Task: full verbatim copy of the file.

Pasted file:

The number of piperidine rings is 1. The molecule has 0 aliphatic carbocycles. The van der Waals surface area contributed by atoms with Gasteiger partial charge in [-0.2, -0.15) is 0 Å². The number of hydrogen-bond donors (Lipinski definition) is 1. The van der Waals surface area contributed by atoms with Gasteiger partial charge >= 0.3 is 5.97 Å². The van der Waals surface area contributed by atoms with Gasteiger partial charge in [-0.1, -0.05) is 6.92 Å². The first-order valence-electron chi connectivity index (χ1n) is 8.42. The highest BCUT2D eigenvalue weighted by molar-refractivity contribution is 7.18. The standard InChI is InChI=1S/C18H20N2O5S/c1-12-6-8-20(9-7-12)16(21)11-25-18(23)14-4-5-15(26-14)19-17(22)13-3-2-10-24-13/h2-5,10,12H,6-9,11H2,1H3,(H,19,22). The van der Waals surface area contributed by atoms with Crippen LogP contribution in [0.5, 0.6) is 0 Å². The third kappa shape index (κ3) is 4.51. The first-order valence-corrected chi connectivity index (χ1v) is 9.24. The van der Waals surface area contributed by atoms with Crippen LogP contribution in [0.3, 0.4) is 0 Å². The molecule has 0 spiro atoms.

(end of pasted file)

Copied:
The number of piperidine rings is 1. The molecule has 0 aliphatic carbocycles. The van der Waals surface area contributed by atoms with Gasteiger partial charge in [-0.2, -0.15) is 0 Å². The number of hydrogen-bond donors (Lipinski definition) is 1. The van der Waals surface area contributed by atoms with Gasteiger partial charge >= 0.3 is 5.97 Å². The van der Waals surface area contributed by atoms with Gasteiger partial charge in [-0.1, -0.05) is 6.92 Å². The first-order valence-electron chi connectivity index (χ1n) is 8.42. The highest BCUT2D eigenvalue weighted by molar-refractivity contribution is 7.18. The standard InChI is InChI=1S/C18H20N2O5S/c1-12-6-8-20(9-7-12)16(21)11-25-18(23)14-4-5-15(26-14)19-17(22)13-3-2-10-24-13/h2-5,10,12H,6-9,11H2,1H3,(H,19,22). The van der Waals surface area contributed by atoms with Crippen LogP contribution in [0.5, 0.6) is 0 Å². The third kappa shape index (κ3) is 4.51. The first-order valence-corrected chi connectivity index (χ1v) is 9.24. The van der Waals surface area contributed by atoms with Crippen LogP contribution in [0.3, 0.4) is 0 Å². The molecule has 0 spiro atoms.